The following is a summary of “Longitudinal Trends in Suicidal Thoughts and Behaviors Among US Military Veterans During the COVID-19 Pandemic,” published in the April 2023 issue of Psychiatry by Fischer, et al.
Since the start of the COVID-19 pandemic, concerns have been raised about the potential increase in suicidal thoughts and behaviors (STBs) among vulnerable populations, including military veterans. For a study, researchers sought to examine the longitudinal trends in STBs among US military veterans during the first three years of the COVID-19 pandemic.
The study design involved a population-based longitudinal approach using three National Health and Resilience in Veterans Study surveys. The data collection occurred on the following median dates: November 21, 2019 (pre-pandemic), November 14, 2020, and August 18, 2022.
The results of the longitudinal study, which included 2,441 veterans (mean age 63.2 years [SD 14.0]; 92.1% male), showed that past-year suicidal ideation decreased from 9.3% before the pandemic (95% CI, 8.2%-10.6%) to 6.8% one year later (95% CI, 5.8%-7.9%), and then slightly increased to 7.7% two years later (95% CI, 6.7%-8.9%). During the follow-up period, 9 veterans (0.4%) reported at least one suicide attempt, while 100 (3.8%) developed new-onset suicidal ideation and 28 (1.2%) developed new-onset suicide planning. After adjusting for sociodemographic and military characteristics, certain factors were strongly associated with new-onset suicidal ideation, including higher education (odds ratio [OR] 3.27; 95% CI, 1.95-5.46), lifetime substance use disorder (OR 2.07; 95% CI, 1.23-3.46), pre pandemic loneliness (OR 1.28; 95% CI, 1.09-1.49), and lower pre pandemic purpose in life (OR 0.92; 95% CI, 0.86-0.97). Factors associated with new-onset suicide planning included lifetime substance use disorder (OR 3.03; 95% CI, 1.22-7.55), higher pre-pandemic psychiatric distress (OR 1.52; 95% CI, 1.06-2.18), and lower pre pandemic purpose in life (OR 0.88; 95% CI, 0.81-0.95).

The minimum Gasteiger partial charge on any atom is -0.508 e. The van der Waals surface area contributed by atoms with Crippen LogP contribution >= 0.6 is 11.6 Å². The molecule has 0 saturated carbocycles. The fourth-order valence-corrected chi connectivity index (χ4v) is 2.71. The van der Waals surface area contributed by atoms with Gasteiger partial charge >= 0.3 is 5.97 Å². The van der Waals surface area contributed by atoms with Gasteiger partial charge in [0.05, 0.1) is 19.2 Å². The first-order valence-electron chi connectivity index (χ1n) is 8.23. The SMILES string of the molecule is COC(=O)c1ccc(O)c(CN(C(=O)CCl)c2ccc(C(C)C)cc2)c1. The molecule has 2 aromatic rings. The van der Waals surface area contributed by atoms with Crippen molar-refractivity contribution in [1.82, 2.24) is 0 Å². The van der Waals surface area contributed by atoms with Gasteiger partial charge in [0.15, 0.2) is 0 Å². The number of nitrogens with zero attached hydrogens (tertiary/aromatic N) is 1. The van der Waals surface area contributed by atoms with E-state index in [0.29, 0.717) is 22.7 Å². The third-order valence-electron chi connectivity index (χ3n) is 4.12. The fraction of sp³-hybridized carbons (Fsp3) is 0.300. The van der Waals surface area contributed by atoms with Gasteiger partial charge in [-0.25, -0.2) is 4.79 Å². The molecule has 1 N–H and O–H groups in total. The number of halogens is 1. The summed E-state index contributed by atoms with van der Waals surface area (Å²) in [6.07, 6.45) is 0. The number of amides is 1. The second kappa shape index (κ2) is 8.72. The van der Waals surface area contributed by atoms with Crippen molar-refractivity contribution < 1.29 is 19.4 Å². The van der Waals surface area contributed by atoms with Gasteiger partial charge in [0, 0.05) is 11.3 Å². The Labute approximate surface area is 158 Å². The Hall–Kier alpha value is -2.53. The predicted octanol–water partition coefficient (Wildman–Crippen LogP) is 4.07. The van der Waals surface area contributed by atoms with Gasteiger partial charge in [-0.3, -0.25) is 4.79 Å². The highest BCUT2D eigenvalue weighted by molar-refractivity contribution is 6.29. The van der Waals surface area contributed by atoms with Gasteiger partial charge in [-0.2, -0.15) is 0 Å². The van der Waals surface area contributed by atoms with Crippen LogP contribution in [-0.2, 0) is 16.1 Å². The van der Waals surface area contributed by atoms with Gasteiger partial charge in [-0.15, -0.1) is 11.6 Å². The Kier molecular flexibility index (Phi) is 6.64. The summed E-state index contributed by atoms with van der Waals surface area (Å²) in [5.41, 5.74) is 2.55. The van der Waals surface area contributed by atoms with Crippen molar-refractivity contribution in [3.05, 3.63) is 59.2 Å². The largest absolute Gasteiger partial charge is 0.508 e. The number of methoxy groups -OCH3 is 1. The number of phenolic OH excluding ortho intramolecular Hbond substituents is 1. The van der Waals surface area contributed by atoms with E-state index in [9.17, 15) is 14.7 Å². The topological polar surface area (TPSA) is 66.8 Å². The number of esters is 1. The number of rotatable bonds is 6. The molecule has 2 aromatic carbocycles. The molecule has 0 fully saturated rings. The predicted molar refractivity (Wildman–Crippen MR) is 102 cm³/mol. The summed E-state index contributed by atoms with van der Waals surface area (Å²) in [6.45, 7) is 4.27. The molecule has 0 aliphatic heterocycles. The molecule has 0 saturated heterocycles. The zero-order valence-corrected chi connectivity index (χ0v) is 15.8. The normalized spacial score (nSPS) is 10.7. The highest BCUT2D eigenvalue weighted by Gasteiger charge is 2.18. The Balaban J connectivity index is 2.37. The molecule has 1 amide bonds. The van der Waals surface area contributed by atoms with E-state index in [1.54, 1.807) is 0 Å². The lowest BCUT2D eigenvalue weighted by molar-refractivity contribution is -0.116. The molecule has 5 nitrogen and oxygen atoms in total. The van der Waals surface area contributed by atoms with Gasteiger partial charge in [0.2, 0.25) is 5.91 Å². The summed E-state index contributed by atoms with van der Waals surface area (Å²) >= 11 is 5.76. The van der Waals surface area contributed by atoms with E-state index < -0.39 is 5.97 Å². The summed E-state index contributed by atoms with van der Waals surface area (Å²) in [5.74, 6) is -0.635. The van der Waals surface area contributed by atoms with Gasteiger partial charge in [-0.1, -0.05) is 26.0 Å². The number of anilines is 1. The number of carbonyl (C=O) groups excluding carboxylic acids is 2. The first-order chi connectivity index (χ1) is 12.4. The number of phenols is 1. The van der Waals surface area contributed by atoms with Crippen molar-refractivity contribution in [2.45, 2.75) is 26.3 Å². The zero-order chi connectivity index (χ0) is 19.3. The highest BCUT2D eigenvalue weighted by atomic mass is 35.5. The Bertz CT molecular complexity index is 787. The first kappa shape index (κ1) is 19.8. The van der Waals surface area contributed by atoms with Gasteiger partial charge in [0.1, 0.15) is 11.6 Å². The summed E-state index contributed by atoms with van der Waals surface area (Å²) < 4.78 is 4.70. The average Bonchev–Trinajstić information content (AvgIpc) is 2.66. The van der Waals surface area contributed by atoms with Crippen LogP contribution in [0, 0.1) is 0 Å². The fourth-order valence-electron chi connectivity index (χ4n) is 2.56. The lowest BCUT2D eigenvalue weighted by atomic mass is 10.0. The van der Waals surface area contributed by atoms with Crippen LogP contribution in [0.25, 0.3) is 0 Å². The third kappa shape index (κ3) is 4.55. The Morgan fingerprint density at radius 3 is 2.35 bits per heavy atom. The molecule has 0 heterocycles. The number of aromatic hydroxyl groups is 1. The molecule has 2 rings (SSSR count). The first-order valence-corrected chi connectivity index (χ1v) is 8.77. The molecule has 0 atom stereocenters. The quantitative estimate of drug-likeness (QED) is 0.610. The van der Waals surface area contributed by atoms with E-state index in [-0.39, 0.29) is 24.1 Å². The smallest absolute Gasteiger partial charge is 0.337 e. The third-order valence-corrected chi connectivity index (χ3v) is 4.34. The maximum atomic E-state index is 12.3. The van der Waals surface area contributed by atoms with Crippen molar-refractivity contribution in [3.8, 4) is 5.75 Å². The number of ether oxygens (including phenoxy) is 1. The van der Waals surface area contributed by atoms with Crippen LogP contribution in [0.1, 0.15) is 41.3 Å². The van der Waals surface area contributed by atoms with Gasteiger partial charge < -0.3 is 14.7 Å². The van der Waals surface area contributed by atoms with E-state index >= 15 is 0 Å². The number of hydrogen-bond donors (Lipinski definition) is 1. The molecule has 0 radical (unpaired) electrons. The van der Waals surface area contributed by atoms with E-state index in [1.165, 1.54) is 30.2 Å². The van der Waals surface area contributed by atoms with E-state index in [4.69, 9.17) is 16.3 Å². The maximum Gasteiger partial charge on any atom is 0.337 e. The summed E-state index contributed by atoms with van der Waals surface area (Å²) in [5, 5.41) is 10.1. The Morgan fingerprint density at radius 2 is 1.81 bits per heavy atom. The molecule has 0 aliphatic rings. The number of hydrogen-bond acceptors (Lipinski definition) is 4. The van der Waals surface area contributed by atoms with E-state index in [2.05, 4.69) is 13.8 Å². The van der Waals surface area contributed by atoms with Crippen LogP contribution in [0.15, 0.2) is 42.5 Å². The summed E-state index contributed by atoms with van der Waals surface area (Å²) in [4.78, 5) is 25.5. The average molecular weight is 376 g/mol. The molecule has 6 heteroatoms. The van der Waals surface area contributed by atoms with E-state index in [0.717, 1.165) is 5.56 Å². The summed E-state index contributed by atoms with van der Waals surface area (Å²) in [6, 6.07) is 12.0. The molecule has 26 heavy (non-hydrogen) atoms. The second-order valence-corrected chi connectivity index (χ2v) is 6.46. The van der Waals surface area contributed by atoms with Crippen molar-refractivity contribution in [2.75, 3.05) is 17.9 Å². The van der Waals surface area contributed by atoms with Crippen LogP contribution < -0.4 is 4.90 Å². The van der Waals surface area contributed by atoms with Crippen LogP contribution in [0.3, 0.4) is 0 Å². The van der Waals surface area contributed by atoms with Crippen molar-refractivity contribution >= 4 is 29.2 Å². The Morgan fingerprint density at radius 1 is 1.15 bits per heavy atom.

In conclusion, contrary to expectations, the prevalence of STBs did not increase for most US veterans during the COVID-19 pandemic. However, veterans with preexisting loneliness, psychiatric distress, and lower purpose in life had a heightened risk of developing new-onset suicidal ideation and suicide planning during the pandemic. To mitigate suicide risk in the population, evidence-based prevention and intervention efforts targeting these factors should be implemented.